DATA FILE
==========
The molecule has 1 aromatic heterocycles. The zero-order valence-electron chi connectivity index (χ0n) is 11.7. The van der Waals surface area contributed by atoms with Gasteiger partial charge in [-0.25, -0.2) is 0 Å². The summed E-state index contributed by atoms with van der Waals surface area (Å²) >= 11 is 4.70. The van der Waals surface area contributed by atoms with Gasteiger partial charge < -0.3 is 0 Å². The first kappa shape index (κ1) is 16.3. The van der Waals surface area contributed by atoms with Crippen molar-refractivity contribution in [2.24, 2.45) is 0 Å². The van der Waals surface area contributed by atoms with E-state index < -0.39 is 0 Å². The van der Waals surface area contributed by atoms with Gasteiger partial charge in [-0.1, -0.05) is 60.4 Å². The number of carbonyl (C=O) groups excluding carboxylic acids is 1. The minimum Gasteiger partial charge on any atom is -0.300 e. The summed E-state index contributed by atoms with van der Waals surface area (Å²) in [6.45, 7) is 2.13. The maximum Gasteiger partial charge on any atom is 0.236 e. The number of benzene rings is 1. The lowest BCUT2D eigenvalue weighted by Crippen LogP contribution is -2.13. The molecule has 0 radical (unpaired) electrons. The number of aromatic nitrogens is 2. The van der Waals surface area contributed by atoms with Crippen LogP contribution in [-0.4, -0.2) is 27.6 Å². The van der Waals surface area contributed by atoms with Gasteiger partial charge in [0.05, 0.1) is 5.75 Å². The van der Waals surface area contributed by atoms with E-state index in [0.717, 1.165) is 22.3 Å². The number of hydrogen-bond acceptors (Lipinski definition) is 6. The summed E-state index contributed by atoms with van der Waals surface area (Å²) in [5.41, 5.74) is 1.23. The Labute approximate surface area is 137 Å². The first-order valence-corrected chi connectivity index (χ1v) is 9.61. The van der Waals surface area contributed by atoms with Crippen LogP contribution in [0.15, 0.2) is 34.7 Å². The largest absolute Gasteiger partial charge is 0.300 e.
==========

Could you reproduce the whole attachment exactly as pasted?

The molecule has 1 aromatic heterocycles. The zero-order valence-electron chi connectivity index (χ0n) is 11.7. The van der Waals surface area contributed by atoms with Gasteiger partial charge in [-0.25, -0.2) is 0 Å². The summed E-state index contributed by atoms with van der Waals surface area (Å²) >= 11 is 4.70. The van der Waals surface area contributed by atoms with Gasteiger partial charge < -0.3 is 0 Å². The first kappa shape index (κ1) is 16.3. The van der Waals surface area contributed by atoms with Crippen molar-refractivity contribution in [2.24, 2.45) is 0 Å². The van der Waals surface area contributed by atoms with E-state index < -0.39 is 0 Å². The van der Waals surface area contributed by atoms with Gasteiger partial charge in [-0.1, -0.05) is 60.4 Å². The number of carbonyl (C=O) groups excluding carboxylic acids is 1. The minimum Gasteiger partial charge on any atom is -0.300 e. The summed E-state index contributed by atoms with van der Waals surface area (Å²) in [6.45, 7) is 2.13. The maximum Gasteiger partial charge on any atom is 0.236 e. The number of benzene rings is 1. The lowest BCUT2D eigenvalue weighted by Crippen LogP contribution is -2.13. The molecule has 0 radical (unpaired) electrons. The number of aromatic nitrogens is 2. The van der Waals surface area contributed by atoms with Crippen LogP contribution in [-0.4, -0.2) is 27.6 Å². The van der Waals surface area contributed by atoms with Gasteiger partial charge in [0.05, 0.1) is 5.75 Å². The van der Waals surface area contributed by atoms with E-state index in [0.717, 1.165) is 22.3 Å². The number of hydrogen-bond acceptors (Lipinski definition) is 6. The summed E-state index contributed by atoms with van der Waals surface area (Å²) in [5.41, 5.74) is 1.23. The Labute approximate surface area is 137 Å². The first-order valence-corrected chi connectivity index (χ1v) is 9.61. The van der Waals surface area contributed by atoms with Crippen LogP contribution in [0.15, 0.2) is 34.7 Å². The largest absolute Gasteiger partial charge is 0.300 e.